I'm a reporter.
I don't mean the kind of reporter who works for a newspaper, or television station or radio station, although I once used to do that for a newspaper. I report things I see to people who can make things happen.
For instance, if I use the facilities at a restaurant or convenience store, I always check to be sure there is toilet paper before I make myself comfortable. If there is none, I go to the person I believe is in charge and inform him/her so the situation can be remedied. It's not, necessarily, the supervisor's fault that there is no toilet paper. He/she may not have gotten around to doing that in their daily routine.
Or, the last customer may have used the last square and did not report it. I sometimes wonder how many people were paperless until I made someone aware of the oversight. The clerk or supervisor is always glad to get the information and promises to get right on it.
A month ago, I went to one of the convenience stores to get air in my tires. I tried to push the button to set the pressure, but couldn't seem to do it. I thought I was doing something wrong, but the instructions were simple and I had done it before.
So, I went into the convenience store and reported the malfunction to the clerk She, in turn, called the manager. I went outside to the air machine with him. Upon investigation, he discovered that the face-plate had been removed and the buttons punched out. He said he would call the repairman right away.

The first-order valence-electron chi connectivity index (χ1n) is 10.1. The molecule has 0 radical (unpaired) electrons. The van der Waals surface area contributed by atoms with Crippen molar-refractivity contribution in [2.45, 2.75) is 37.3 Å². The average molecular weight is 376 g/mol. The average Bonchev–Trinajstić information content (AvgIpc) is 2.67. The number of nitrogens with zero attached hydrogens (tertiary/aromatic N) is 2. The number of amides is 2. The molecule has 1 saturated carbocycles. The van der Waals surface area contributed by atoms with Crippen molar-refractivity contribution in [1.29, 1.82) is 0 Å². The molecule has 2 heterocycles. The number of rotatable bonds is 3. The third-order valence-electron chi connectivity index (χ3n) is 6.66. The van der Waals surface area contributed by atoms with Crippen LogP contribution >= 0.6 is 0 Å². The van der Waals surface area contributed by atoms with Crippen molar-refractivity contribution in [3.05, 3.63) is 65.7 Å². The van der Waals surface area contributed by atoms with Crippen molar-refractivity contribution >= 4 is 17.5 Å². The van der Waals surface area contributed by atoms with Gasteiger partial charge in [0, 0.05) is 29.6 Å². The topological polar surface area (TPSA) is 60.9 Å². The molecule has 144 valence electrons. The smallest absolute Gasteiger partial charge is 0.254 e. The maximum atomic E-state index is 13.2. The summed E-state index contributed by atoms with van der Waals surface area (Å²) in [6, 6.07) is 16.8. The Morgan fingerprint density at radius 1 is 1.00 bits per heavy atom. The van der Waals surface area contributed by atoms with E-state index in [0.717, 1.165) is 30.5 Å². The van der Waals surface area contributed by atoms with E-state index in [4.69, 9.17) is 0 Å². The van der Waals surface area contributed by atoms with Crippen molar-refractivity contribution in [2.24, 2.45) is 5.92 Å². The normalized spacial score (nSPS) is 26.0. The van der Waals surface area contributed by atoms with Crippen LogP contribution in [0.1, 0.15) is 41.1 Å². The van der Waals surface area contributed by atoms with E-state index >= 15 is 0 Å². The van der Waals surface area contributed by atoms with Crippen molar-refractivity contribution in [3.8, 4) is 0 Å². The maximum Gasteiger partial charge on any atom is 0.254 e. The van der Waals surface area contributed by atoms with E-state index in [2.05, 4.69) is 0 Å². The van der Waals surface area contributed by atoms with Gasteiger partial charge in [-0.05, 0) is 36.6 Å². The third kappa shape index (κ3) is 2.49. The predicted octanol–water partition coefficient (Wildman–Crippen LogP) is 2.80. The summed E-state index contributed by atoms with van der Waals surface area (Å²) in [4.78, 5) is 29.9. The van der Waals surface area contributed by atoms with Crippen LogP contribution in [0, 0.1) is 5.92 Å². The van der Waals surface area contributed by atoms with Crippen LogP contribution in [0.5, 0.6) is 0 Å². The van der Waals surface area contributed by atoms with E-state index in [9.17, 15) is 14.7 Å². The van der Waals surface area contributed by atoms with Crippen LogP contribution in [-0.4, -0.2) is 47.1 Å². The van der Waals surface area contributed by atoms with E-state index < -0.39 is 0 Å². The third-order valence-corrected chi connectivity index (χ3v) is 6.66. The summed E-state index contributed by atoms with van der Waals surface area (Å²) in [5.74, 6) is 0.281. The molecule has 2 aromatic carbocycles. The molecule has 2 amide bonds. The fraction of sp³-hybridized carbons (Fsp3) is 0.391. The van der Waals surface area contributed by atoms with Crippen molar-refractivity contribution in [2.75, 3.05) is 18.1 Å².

I wonder how many people came to get air, were disappointed and drove away. Did someone get frustrated because the machine wasn't working and cause the damage?
I just checked today and the machine is in good working order. See what reporting can do? I think the world would be a better place if people would report things that are amiss.
Sweetheart and I ate at a local restaurant after church a couple of weeks ago. I used the facilities, which were well stocked with restroom necessities. I took my napkin with me to dry my hands, since they do not provide a paper towel dispenser.
Afterwards, we went to the building supply center to check out a few prices. We went all through the store, then stopped at the garden center to ask a question. As we stood at the checkout counter, a man whom I did not know approached me hesitantly. He said, "Ma'am, your dress is hiked up in the back. I hope you don't mind me telling you."
Mind!?! I was ever so grateful. I shudder to think how many more people would have seen my undies if he hadn't told me. I lost no time in making the appropriate adjustments.
If you see something, say something.
Dorothy has recently published a book, “Miles and Miracles”, and it can be purchased on Amazon and Kindle, and is now available by contacting Dorothy via email at email@example.com